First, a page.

It's probably difficult to understand TCS in the context of something like school, which is usually a pretty coercive place. Nearly all of the unschoolers I've known have been unschoolers - non-coercive schooling kind of goes with non-coercive parenting. I do know a girl who decided to go to school in 4th or 5th grade, first a private Waldorf and then she would up applying for admission to a fairly conservative Catholic high school and going there, and thriving...but she's the exception. And really, it was up to her. If she wanted to go to school, her parents were willing to drive her, and they'd try to help her get her needs met with the school, but they also gave her lots of information about the school's expectations and how things worked. She thrived...
But since school is an artificial environment and most TCS kids don't choose to particpate, especially young kids, it's probably not the best example. My daughter, though, has done things like play on soccer teams and act in lots of theatrical productions. Both were activities she chose to do, and her attendance at both has always been exemplary. Actually, her attendance at everything she commits to doing is excellent... and while she hasn't always enjoyed every part of the activity, she has enjoyed the activity on the whole. I think part of it was that she could see how her attendance has an impact on her goals - her time is being spent meaningfully, even if it's not always pleasant, and she is doing something she wants to do.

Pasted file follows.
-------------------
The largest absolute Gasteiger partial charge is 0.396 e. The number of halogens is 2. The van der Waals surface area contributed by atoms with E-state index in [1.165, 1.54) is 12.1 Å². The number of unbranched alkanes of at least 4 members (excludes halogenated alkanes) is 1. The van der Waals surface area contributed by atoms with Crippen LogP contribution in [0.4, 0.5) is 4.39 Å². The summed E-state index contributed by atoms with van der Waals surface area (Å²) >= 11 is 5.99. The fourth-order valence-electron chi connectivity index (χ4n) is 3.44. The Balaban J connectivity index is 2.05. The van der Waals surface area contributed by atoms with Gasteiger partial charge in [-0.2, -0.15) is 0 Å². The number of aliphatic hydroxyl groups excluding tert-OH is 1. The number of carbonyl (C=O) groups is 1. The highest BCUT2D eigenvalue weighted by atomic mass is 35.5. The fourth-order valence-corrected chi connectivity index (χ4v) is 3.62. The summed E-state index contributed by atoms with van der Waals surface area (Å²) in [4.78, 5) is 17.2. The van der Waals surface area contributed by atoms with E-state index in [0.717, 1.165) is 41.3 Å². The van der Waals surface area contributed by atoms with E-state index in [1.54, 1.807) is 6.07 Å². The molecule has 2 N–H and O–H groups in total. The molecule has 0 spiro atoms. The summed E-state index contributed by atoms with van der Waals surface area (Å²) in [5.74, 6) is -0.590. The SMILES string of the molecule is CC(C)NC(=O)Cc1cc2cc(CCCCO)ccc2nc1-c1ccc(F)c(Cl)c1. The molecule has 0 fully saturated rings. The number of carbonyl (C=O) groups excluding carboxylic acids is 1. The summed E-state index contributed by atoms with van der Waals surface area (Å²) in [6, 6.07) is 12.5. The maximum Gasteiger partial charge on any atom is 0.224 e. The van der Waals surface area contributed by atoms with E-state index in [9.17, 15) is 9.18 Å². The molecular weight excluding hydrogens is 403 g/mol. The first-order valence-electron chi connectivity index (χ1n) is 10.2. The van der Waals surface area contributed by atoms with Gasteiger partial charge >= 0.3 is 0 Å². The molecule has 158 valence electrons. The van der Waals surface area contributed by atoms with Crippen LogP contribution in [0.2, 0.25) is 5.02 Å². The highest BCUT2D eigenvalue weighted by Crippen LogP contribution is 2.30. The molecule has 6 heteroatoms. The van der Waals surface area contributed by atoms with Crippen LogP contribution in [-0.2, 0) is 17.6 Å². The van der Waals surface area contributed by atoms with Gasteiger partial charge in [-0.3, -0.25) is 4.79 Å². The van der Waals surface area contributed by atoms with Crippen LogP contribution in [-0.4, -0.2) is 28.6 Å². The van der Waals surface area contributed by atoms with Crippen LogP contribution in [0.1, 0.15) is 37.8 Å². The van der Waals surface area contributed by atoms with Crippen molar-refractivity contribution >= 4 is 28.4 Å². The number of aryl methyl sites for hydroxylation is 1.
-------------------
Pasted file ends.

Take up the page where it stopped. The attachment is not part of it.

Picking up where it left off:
I think learning about the potential results of your decisions is an essential part of TCS - that's the "sharing theories" bit, in which a parent gives the child information that he or she thinks might be relevant to the child's decision. TCS kids don't have to agree with the parents, but they generally listen critically and evalute the information.
|I guess you let them live with their decision, but isn't THAT kind of like "letting them learn the hard way?"
Well, if possible, you try to lessen the effects of the decision - like, if it was school, you offer to write a note saying the absence was excused. And you also look at other solutions, like finding schools with a difference philosophy on attendance, or finding a way for the child to get the parts of the activity he enjoys without the parts he dislikes.